We also identified 109 arsenic-resistant haploid YKOs and about 62.4% of them affected either ribosomal protein genes or those involved in ribosomal biogenesis (Figure 3A and Table S3). A similar connection between mutations in ribosomal biogenesis and arsenic resistance was also recently observed by others (Dilda et al. 2008). Although ribosomal proteins are essential, some are encoded by duplicated genes in yeast and deleting one copy is nonlethal. Interestingly, arsenic resistance of the ribosomal protein mutants largely correlated with their fitness defects under normal conditions (data not shown). We suspected that these mutants might have compromised capacity in protein synthesis, which leads to As(III) resistance. To test this hypothesis, we investigated the effects of inhibiting protein synthesis with a sublethal concentration of cycloheximide. Similar to the rpl19bΔ and rps23bΔ mutations that affect ribosomal protein genes, treatment with cycloheximide conferred yeast cells resistance to As(III) (Figure 3B). This relationship between protein synthesis and arsenic cytotoxicity is consistent with the model that As(III) inhibits TRiC, which facilitates the folding of newly synthesized polypeptides and their subsequent assembly into oligomeric complexes (Spiess et al. 2004). Inhibition of TRiC by As(III) likely has two distinct types of effects: (1) production of insufficient quantities of correctly folded substrates and assembled complexes that are essential for viability and (2) accumulation of incorrectly folded substrates or unassembled subunits that are toxic.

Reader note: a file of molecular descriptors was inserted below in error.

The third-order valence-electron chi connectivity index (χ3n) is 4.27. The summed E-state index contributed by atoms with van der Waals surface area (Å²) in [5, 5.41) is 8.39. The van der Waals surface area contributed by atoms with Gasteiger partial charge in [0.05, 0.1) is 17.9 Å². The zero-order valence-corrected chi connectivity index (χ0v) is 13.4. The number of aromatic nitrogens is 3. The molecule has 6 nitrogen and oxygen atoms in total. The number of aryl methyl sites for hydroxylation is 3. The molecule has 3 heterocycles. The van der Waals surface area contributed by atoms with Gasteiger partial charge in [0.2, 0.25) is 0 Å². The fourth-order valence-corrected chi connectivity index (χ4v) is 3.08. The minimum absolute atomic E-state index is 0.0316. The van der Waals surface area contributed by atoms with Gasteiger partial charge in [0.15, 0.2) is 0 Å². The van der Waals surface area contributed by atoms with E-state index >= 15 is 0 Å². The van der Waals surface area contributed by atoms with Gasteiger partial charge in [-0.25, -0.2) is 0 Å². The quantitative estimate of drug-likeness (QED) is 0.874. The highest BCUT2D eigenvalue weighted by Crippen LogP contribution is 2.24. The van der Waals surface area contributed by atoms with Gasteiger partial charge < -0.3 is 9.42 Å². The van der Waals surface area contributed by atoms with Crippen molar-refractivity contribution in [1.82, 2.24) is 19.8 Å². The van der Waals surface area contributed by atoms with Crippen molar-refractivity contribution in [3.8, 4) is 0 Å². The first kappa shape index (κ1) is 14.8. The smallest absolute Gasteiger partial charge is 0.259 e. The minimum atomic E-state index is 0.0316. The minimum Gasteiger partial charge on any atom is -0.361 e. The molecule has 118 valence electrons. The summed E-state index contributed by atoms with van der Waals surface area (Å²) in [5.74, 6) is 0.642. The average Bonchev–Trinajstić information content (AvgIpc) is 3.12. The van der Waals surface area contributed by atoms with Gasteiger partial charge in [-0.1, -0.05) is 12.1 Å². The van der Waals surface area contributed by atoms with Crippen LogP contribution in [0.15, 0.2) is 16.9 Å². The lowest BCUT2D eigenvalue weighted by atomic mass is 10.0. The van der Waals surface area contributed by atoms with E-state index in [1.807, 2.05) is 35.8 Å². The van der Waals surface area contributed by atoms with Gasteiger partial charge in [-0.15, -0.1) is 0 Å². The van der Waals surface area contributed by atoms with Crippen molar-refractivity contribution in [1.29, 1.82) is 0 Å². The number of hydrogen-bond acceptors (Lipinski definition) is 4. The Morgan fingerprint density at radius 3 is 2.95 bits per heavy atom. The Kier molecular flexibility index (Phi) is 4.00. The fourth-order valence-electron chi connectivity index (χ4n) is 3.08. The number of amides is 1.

β-Tubulin contributes to As(III) toxicity: